But it was Dawson’s early contribution to Kentish we need to note here. After the report of the timber cutters finding the open Kentish Plains, it was Wm Dawson, Thomas Johnson, his son John G Johnson, and Francis L von Bibra who first set out to examine these plains during the summer of 1857/58. Their estimate that there were 30,000 acres of fertile land moved the Government to stop Field Bros renewing their cattle-grazing lease and appoint Surveyor James Dooley to carve up the Plains into saleable blocks. Dawson cut the first wagon track up over the Badgers, then an easier route via Redwater Creek and Stoodley hill, both of which are clearly marked on Gould’s 1861 Coal map. When Philosopher Smith found gold in the Forth valley near Lorinna, to assist the many eager Tarleton prospectors Wm Dawson extended his track from Kentish Plains over Mt Claude and down to the Forth River. Although Wm Dawson bought two town blocks in Sheffield, late in 1861 he accepted the position of town engineer of Invercargill and, with the younger members of his family, moved to NZ. His oldest sons Henry, James, and Ebenezer Dawson all became well-known pioneer farmers on the Plains.
Dulverton Siding Road (now Youngman Road)
Amongst the earliest settlers around Dulverton were Henry & Emma Cooper (12 chn), John & Marion Ramsdale (2 chn), & James & Margaret Castles (1 ch), all of whom were farmers. In 1870 Henry Cooper and family crossed the Badgers to become the first settlers in Nook. Their sixth child became the first baby born in Nook and, partly through Henry Cooper’s generosity, the first Nook Methodist church opened debt-free. After a hot day harvesting, James Castles (38) drank contaminated water from a ditch and died within days.
In the early 1880s, several new coal fields were discovered along the eastern side of the Badgers Range on John Ryan’s & Joseph Lobley’s properties near Dulverton and Sutcliffe’s & Winter’s land at Newbed. Attempts by Latrobe businessmen to form the Dulverton Mining Co failed for lack of finance and their inability to find carters prepared to haul wagon loads of coal along impassable bush tracks to Ballahoo Creek. But the opening of the Launceston-Deloraine railway line’s extension through to Devonport on 30 May 1885 changed everything. A railway siding was established at Dulverton, midway between Railton and Latrobe, from where coal was railed direct to Devonport or Launceston. In March 1888, a group of experienced miners from the Cornwall coal mines near Fingal formed their own syndicate to develop this Dulverton coal mine. They were Joshua Mackey, John Kneebone, William & John Trotter, and Moses Howarth. Over Easter 1888 they moved with their wives, 16 children, and household furniture by train from Fingal to Dulverton, increasing its population by 26. In October 1888 Wesleyan minister Rev J Polkinghorne commenced holding cottage meetings there, and seven months later a small 24ft x 14ft building was erected to serve as a place of worship and day school. The church opened debt-free on Sun, 5 May 1889 with two services – Wesleyan (morning), Baptist (afternoon). Miss Blackett, who played the organ for both services, announced she would be commencing school the next day. A PO was opened with Mrs Mary Jane Parker as Postmistress. At the height of the mining boom, Dulverton’s population reached nearly 300, with about 40 being Mahoneys. The Mahoneys were descendants of two brothers Michael & Denis Mahoney, whose Irish father Timothy Mahoney, having completed his convict sentence, sent for his two teenage sons to join him in VDL in 1852. The first Mahoneys came to Dulverton in 1876.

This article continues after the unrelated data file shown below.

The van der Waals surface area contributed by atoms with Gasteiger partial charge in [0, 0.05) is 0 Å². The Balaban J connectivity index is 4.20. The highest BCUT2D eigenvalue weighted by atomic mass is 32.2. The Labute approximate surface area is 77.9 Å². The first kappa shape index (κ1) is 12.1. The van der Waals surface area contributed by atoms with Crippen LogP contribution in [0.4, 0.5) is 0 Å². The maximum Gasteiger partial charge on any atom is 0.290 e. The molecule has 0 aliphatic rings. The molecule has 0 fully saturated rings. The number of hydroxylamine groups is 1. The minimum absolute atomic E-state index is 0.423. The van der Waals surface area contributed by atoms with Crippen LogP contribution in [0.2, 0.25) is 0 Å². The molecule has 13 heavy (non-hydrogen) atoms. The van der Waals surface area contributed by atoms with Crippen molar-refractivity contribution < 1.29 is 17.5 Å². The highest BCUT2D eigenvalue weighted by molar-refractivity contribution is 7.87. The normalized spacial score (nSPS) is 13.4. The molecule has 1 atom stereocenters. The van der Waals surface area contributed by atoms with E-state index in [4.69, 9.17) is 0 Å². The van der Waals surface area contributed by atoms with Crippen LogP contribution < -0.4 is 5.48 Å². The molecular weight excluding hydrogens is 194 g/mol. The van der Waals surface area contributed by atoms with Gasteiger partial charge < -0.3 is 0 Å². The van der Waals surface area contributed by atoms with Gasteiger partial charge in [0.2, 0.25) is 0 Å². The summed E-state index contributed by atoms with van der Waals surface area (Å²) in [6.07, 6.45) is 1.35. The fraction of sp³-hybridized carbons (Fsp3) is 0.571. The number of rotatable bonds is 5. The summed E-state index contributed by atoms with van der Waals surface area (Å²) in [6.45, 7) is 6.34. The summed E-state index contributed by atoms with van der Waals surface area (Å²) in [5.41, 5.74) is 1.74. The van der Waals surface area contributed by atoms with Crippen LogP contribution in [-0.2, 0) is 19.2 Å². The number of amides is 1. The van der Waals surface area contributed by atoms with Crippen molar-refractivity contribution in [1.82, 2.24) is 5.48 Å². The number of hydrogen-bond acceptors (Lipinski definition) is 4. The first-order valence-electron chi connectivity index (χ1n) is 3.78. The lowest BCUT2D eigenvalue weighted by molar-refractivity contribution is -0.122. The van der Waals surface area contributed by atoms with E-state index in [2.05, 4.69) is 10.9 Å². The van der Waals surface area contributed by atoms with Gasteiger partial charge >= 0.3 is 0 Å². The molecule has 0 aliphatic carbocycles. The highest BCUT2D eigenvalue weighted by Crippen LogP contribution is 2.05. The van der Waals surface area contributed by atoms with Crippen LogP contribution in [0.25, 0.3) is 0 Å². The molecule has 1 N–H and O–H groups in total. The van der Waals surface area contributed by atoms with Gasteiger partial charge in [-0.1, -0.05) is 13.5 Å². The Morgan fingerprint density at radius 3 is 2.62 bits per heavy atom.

The name New Bed was first used in the early 1870s, according to Thomas Hainsworth, by a splitter who, having exhausted one area, discovered this new heavily-wooded district. The first selectors were the Winter family (12 blocks), Latrobe entrepreneur B S Oppenheim (7 blocks), and Henry Cooper (10 blocks). Early settlers included Harry & Harriett O’Neil, James & Rose Ryan, Wm & Elizabeth Sloane (12 chn), John & Mary Allford (5 dau), Fred Williams, Sam & Martha Oliver, John Bowers, James & Pauline Castles, Frank & Annie Roe, Joseph & Jane Thomas, and Fred & Edith Pedder. Because of the number of children living in Newbed and on the opposite hill of Sunnyside, the first church and school was built at Redwater Creek in 1879.
Late 1880s – Coal mining’s boom years.